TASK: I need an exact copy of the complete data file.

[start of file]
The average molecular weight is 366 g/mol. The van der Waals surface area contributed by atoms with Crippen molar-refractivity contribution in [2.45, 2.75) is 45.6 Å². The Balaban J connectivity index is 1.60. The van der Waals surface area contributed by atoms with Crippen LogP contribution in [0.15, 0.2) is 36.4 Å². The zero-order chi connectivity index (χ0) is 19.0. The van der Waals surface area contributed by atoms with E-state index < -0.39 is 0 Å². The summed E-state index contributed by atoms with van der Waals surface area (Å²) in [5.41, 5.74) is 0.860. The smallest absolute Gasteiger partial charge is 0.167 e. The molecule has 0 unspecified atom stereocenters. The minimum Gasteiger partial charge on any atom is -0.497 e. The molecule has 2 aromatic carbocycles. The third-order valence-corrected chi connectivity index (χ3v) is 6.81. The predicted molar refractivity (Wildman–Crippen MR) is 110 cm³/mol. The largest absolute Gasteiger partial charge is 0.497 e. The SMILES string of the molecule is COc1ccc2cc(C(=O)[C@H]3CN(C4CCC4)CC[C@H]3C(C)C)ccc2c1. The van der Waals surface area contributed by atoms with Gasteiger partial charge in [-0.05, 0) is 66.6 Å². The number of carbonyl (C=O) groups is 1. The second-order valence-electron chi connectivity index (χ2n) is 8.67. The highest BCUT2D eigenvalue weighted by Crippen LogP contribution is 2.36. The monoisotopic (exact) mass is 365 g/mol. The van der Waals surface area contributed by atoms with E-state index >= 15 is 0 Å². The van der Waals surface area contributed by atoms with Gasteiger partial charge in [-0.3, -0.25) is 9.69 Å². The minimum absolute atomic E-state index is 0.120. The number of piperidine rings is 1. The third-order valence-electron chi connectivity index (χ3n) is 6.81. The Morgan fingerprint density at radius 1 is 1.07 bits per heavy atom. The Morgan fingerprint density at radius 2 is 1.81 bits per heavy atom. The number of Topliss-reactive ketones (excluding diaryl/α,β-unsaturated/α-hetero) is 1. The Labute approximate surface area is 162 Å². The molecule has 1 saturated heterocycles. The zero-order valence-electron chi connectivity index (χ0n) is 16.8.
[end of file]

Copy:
The average molecular weight is 366 g/mol. The van der Waals surface area contributed by atoms with Crippen molar-refractivity contribution in [2.45, 2.75) is 45.6 Å². The Balaban J connectivity index is 1.60. The van der Waals surface area contributed by atoms with Crippen LogP contribution in [0.15, 0.2) is 36.4 Å². The zero-order chi connectivity index (χ0) is 19.0. The van der Waals surface area contributed by atoms with E-state index < -0.39 is 0 Å². The summed E-state index contributed by atoms with van der Waals surface area (Å²) in [5.41, 5.74) is 0.860. The smallest absolute Gasteiger partial charge is 0.167 e. The molecule has 0 unspecified atom stereocenters. The minimum Gasteiger partial charge on any atom is -0.497 e. The molecule has 2 aromatic carbocycles. The third-order valence-corrected chi connectivity index (χ3v) is 6.81. The predicted molar refractivity (Wildman–Crippen MR) is 110 cm³/mol. The largest absolute Gasteiger partial charge is 0.497 e. The SMILES string of the molecule is COc1ccc2cc(C(=O)[C@H]3CN(C4CCC4)CC[C@H]3C(C)C)ccc2c1. The van der Waals surface area contributed by atoms with Gasteiger partial charge in [-0.05, 0) is 66.6 Å². The number of carbonyl (C=O) groups is 1. The second-order valence-electron chi connectivity index (χ2n) is 8.67. The highest BCUT2D eigenvalue weighted by Crippen LogP contribution is 2.36. The monoisotopic (exact) mass is 365 g/mol. The van der Waals surface area contributed by atoms with E-state index >= 15 is 0 Å². The van der Waals surface area contributed by atoms with Gasteiger partial charge in [-0.3, -0.25) is 9.69 Å². The minimum absolute atomic E-state index is 0.120. The number of piperidine rings is 1. The third-order valence-electron chi connectivity index (χ3n) is 6.81. The Morgan fingerprint density at radius 1 is 1.07 bits per heavy atom. The Morgan fingerprint density at radius 2 is 1.81 bits per heavy atom. The number of Topliss-reactive ketones (excluding diaryl/α,β-unsaturated/α-hetero) is 1. The Labute approximate surface area is 162 Å². The molecule has 1 saturated heterocycles. The zero-order valence-electron chi connectivity index (χ0n) is 16.8.